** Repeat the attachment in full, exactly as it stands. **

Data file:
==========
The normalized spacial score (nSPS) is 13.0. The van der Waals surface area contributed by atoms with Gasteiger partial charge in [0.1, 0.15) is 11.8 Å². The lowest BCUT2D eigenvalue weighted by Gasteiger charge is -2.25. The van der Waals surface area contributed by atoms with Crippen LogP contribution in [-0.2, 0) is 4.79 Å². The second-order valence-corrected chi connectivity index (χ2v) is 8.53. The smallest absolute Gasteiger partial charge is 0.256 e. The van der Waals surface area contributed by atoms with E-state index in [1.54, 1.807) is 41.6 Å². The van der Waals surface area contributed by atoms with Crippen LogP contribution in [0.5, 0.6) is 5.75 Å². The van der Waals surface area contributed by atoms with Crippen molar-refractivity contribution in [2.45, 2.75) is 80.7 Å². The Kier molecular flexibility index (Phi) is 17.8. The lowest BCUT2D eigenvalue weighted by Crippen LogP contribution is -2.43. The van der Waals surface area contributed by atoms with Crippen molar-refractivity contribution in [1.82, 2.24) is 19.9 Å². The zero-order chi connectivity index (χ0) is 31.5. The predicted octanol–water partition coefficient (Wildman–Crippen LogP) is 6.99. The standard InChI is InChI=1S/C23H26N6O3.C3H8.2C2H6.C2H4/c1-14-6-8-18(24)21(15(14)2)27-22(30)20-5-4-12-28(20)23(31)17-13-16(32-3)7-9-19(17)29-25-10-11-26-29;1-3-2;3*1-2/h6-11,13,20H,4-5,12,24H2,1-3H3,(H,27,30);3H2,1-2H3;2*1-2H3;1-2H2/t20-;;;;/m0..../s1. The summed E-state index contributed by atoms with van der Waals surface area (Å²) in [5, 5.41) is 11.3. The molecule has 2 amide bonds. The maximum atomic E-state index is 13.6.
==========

The normalized spacial score (nSPS) is 13.0. The van der Waals surface area contributed by atoms with Gasteiger partial charge in [0.1, 0.15) is 11.8 Å². The lowest BCUT2D eigenvalue weighted by Gasteiger charge is -2.25. The van der Waals surface area contributed by atoms with Crippen LogP contribution in [-0.2, 0) is 4.79 Å². The second-order valence-corrected chi connectivity index (χ2v) is 8.53. The smallest absolute Gasteiger partial charge is 0.256 e. The van der Waals surface area contributed by atoms with E-state index in [1.54, 1.807) is 41.6 Å². The van der Waals surface area contributed by atoms with Crippen LogP contribution in [0.5, 0.6) is 5.75 Å². The van der Waals surface area contributed by atoms with Crippen molar-refractivity contribution in [2.45, 2.75) is 80.7 Å². The Kier molecular flexibility index (Phi) is 17.8. The lowest BCUT2D eigenvalue weighted by Crippen LogP contribution is -2.43. The van der Waals surface area contributed by atoms with Crippen molar-refractivity contribution in [1.82, 2.24) is 19.9 Å². The zero-order chi connectivity index (χ0) is 31.5. The predicted octanol–water partition coefficient (Wildman–Crippen LogP) is 6.99. The standard InChI is InChI=1S/C23H26N6O3.C3H8.2C2H6.C2H4/c1-14-6-8-18(24)21(15(14)2)27-22(30)20-5-4-12-28(20)23(31)17-13-16(32-3)7-9-19(17)29-25-10-11-26-29;1-3-2;3*1-2/h6-11,13,20H,4-5,12,24H2,1-3H3,(H,27,30);3H2,1-2H3;2*1-2H3;1-2H2/t20-;;;;/m0..../s1. The summed E-state index contributed by atoms with van der Waals surface area (Å²) in [5, 5.41) is 11.3. The molecule has 2 amide bonds. The maximum atomic E-state index is 13.6.